Life Sciences

Saving the Case and your Sanity in Argus Safety

Adding Her Input To The Project

Have you ever wondered why Argus Safety functionalities you have been using for months or years suddenly started behaving as though someone secretly changed your configuration? Everyone, at some point, feels as though their system has become its own evil twin.

Let’s dig down into some common reasons why Argus Safety begins, without warning, to behave badly:

  1. Data Migration: This is an all too common scenario where data from a legacy system or an acquisition is migrated into your perfect Argus world. The most common cause is that the data you migrated from the legacy system didn’t correctly map to its rightful space in Argus, and now, it isn’t going to behave as expected. Most occurrences after data migration can be prevented with a robust migration plan, correct system configuration, and early testing to ensure that the migrated data doesn’t have unanticipated downstream effects. Beware of data that has been migrated multiple times!
  2. Configuration Changes to the System: We all want the perfect configuration to maximize the utility of our system. Now moving in the direction of utilizing AI, ML, and NLP and RPA technologies, sometimes setting up the configuration without thinking through the scenarios of how the data will respond to your best-intended changes can make a mess. For example, Harold wants to clean up the old site configuration and ensure all case processors can view all cases. Just inactivating those unwanted site configurations and placing all users into one bucket has ramifications at the case level. Most likely, those issues won’t appear until a critical moment and will take hours to unravel. It’s good practice to have someone in your group who knows the true functionality and logic of Argus to ask before you tidy up.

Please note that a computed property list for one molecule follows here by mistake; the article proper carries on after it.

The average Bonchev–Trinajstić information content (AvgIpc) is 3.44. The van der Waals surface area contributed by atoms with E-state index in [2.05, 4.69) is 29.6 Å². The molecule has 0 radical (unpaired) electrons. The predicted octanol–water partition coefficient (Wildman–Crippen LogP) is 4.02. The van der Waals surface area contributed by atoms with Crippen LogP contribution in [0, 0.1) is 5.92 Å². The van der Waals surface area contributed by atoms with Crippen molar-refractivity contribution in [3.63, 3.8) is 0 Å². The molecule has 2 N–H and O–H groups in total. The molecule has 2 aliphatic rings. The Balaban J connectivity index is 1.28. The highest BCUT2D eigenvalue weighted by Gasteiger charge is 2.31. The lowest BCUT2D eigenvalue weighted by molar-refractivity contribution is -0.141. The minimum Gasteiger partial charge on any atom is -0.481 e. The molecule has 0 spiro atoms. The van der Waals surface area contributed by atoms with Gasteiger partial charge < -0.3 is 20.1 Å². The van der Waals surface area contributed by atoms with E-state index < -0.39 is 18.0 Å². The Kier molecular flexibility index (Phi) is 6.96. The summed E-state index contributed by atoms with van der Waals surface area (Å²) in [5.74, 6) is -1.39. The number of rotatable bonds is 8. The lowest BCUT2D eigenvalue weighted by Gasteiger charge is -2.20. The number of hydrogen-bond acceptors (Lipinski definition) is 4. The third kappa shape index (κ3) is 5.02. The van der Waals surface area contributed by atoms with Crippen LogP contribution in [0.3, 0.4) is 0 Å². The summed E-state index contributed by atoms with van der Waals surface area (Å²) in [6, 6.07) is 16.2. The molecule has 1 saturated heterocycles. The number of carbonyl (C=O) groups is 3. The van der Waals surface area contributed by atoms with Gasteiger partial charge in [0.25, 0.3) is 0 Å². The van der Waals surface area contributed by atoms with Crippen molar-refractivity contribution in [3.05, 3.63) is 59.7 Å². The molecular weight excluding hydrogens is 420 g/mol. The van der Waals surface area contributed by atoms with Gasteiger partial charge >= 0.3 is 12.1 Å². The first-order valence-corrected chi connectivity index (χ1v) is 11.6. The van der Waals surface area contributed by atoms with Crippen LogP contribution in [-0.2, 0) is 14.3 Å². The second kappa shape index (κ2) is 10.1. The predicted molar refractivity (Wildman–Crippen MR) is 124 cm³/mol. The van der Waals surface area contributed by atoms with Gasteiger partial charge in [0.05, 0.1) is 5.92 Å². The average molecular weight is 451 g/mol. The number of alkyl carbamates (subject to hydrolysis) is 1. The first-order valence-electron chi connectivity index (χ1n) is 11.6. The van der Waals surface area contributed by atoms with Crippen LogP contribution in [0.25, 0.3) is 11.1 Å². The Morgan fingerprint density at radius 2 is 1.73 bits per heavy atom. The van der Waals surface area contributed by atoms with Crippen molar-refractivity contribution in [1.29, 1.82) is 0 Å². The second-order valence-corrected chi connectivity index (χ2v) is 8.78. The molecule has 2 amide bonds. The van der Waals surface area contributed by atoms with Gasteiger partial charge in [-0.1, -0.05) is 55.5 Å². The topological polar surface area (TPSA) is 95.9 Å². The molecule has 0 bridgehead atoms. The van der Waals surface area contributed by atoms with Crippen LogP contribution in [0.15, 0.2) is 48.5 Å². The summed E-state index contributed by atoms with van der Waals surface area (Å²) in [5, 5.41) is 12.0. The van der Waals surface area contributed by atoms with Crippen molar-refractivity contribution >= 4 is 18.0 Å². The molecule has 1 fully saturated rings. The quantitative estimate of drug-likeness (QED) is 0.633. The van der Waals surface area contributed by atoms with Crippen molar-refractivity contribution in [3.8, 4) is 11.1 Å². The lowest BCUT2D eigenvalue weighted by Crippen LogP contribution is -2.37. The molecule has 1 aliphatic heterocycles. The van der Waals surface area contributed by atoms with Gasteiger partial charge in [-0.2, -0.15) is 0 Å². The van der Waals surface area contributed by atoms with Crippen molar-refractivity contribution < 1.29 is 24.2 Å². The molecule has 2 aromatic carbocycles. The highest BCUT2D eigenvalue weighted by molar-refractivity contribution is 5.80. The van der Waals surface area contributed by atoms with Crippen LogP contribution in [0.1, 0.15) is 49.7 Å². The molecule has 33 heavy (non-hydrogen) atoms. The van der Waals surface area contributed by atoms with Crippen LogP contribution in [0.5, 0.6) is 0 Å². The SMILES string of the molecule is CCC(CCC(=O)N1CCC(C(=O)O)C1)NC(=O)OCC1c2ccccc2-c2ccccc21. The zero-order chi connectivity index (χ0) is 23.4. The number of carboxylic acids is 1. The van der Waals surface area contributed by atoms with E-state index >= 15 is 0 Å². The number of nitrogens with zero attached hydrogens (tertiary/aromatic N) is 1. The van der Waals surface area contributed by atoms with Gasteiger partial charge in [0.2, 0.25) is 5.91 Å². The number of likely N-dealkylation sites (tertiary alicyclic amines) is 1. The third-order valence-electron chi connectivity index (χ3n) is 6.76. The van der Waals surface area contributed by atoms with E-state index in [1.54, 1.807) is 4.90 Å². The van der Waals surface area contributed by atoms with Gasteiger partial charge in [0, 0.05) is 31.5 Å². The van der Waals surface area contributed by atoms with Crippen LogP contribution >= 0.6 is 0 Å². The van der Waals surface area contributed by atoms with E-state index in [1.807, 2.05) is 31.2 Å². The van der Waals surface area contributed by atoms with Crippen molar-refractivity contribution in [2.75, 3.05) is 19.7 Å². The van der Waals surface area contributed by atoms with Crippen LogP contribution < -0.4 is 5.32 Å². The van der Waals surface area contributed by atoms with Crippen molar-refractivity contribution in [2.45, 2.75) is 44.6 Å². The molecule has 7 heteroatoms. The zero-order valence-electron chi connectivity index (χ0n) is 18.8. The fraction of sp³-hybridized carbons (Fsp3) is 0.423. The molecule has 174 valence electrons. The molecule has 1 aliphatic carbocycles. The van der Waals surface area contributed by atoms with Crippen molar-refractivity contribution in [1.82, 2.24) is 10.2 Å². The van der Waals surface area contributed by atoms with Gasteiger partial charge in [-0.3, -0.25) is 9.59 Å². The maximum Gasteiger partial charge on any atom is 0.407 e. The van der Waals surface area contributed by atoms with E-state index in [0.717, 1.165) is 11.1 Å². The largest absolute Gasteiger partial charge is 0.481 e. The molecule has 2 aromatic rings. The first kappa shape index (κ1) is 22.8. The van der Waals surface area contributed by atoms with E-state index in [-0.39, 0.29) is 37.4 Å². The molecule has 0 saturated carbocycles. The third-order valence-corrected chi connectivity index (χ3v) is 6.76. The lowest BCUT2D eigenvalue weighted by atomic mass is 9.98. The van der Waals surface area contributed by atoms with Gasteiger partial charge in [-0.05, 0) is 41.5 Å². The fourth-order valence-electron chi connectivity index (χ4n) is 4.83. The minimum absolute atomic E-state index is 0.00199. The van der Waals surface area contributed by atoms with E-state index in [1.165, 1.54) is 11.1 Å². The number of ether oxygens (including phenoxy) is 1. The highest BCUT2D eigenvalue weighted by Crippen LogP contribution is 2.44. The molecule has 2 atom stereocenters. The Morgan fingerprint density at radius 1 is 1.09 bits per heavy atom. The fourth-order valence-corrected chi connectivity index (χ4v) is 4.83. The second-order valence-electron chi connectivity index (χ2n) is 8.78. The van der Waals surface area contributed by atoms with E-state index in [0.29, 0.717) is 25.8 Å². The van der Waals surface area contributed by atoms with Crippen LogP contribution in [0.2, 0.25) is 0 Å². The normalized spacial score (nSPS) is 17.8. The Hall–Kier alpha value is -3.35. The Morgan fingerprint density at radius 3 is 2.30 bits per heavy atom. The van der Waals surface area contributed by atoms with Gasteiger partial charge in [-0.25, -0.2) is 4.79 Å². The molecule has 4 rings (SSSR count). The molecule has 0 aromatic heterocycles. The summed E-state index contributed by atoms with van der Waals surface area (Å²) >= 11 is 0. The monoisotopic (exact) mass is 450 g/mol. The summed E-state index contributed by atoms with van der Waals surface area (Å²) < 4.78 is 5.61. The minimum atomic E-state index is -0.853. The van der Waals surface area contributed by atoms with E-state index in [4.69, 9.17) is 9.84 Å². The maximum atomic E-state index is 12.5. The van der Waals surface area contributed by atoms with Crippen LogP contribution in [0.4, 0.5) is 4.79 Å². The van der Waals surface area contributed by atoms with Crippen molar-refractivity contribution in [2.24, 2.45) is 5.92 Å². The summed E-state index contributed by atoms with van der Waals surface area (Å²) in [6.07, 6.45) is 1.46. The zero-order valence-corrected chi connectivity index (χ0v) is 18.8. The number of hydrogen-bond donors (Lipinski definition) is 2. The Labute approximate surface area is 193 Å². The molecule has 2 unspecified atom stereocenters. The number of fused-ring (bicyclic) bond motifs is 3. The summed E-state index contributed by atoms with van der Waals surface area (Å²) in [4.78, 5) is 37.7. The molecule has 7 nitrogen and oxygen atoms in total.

3. Non-Technical Glitches: Not to take away from the fantastic mysteries of technology, remember you are working with a software package with its own hard-coded logic. We humans (at least most of us) are not hardcoded in how we think and process. The software must be to some extent. The most significant cause of wonky data? Not having the right case processing guidance to support the configuration of your system. That includes what you can and cannot do within the system. Putting together case processing guidelines based on how your Argus Safety is configured seems like a logical place to start, but we often miss the horses looking for zebras. When data starts to take an unexpected turn or expected functionality begins to not function, it’s time to dig in and look for the cause. Look at your case processing guidelines or coding conventions. A well thought out guidance; especially if you outsource, is critical to the success and efficiency of your case processing. It also reduces the number of aberrant behaviors.

Here are some things that make case processing guidance or work instructions difficult; leads to stress, frustration, and non-compliance: